Colonization is another one of the games that 2K Games sent me a while back but I’ve only just gotten around to checking it out. Its complete title is Sid Meier’s Civilization IV: Colonization which is quite a mouthful. This is because it is a remake of the original Colonization from 1994 using the Civilization IV engine. The original game is considered one of the great classics published by Microprose back in the day and one of the rare few that I missed out on playing. As such I’m particularly glad to have to have the chance to play this updated version.
In this game, the player takes control of settlers from one of four European nations who must found a colony in the New World. There you have to contend with not only the native population, but also the colonies of the other European powers. The object of the game is to grow the colony into a powerful nation in its own right and eventually become strong enough to declare independence from your mother nation and defeat its forces. Contrary to expectations however, Colonization is not a 4X game in the traditional sense, but an economics and logistics management game.
As such, gameplay in Colonization feels more similar to a city builder like The Settlers than any game in the Civilization series. Your colonists, each of whom can be individually named, can be tasked with various jobs, including gathering raw resources, processing them, preaching in churches to attract more colonists from Europe or constructing buildings. Colonists outside of a settlement can be assigned a job as a pioneer capable of building roads or tile improvements by equipping them with tools. Similarly, any colonist can be turned into a soldier by giving them guns.
While any colonist can be assigned to any job, some have skills that make them dramatically better at some jobs, so a big part of the game is shuffling colonists around to places where they can do the most good. Furthermore, since it is far more lucrative to export processed goods, like cigars and cloth, instead of the tobacco and cotton raw materials, it’s in your interest to build up the infrastructure to support these higher value industries. This raises the cash necessary to buy the weapons, ships and most importantly, skilled colonists, that you’ll need to win.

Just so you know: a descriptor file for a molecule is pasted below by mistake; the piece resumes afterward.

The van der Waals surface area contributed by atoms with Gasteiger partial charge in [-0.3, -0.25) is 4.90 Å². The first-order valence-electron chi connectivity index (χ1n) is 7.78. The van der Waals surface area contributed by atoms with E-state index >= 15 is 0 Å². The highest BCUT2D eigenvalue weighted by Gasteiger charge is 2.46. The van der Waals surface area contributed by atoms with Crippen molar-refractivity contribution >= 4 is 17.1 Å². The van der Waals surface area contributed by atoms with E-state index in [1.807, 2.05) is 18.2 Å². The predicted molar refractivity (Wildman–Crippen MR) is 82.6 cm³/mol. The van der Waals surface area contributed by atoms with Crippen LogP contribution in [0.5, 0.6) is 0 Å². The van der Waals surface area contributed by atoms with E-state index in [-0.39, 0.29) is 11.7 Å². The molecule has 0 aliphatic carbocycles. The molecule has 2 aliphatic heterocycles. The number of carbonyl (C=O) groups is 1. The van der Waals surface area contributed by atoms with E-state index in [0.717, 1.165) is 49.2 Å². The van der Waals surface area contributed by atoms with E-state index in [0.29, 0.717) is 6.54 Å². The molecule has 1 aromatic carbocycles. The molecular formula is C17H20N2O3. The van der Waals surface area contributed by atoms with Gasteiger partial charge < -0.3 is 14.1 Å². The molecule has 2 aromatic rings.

My initial impressions on this game are, frankly, not that good. For one thing, it’s an extremely micro-management intensive game. Most of your time is spent checking on the inventories of different materials in each of your settlements and transporting them around in wagon trains. There’s also not much combat in this game until the endgame phase as it’s usually easier to achieve your aims through peaceful trade. Finally, I have doubts about the game’s longevity since there are only four different European nations to choose from and I suspect that most games will turn out more or less the same. There aren’t even any scenarios to spice things up a little. Anyway, I still haven’t managed to win a game yet, so I’ll hold off on my conclusions until then.